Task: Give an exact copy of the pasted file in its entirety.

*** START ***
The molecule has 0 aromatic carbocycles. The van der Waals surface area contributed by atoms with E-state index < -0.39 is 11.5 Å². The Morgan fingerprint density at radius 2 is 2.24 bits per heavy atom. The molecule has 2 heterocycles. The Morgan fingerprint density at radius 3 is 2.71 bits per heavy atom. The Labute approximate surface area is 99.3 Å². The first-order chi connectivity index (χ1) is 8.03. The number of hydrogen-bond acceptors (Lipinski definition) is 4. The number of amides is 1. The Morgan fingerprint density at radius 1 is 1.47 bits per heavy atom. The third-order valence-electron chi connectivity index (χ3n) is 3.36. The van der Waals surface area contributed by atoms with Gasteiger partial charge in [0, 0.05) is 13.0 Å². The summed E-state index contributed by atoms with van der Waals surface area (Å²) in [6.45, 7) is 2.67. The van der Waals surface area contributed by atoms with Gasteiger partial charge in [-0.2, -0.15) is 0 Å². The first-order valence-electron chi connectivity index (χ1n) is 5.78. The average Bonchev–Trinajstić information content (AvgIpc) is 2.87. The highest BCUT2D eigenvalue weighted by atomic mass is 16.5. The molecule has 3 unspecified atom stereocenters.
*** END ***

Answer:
The molecule has 0 aromatic carbocycles. The van der Waals surface area contributed by atoms with E-state index < -0.39 is 11.5 Å². The Morgan fingerprint density at radius 2 is 2.24 bits per heavy atom. The molecule has 2 heterocycles. The Morgan fingerprint density at radius 3 is 2.71 bits per heavy atom. The Labute approximate surface area is 99.3 Å². The first-order chi connectivity index (χ1) is 8.03. The number of hydrogen-bond acceptors (Lipinski definition) is 4. The number of amides is 1. The Morgan fingerprint density at radius 1 is 1.47 bits per heavy atom. The third-order valence-electron chi connectivity index (χ3n) is 3.36. The van der Waals surface area contributed by atoms with Gasteiger partial charge in [0, 0.05) is 13.0 Å². The summed E-state index contributed by atoms with van der Waals surface area (Å²) in [6.45, 7) is 2.67. The van der Waals surface area contributed by atoms with Gasteiger partial charge in [-0.2, -0.15) is 0 Å². The first-order valence-electron chi connectivity index (χ1n) is 5.78. The average Bonchev–Trinajstić information content (AvgIpc) is 2.87. The highest BCUT2D eigenvalue weighted by atomic mass is 16.5. The molecule has 3 unspecified atom stereocenters.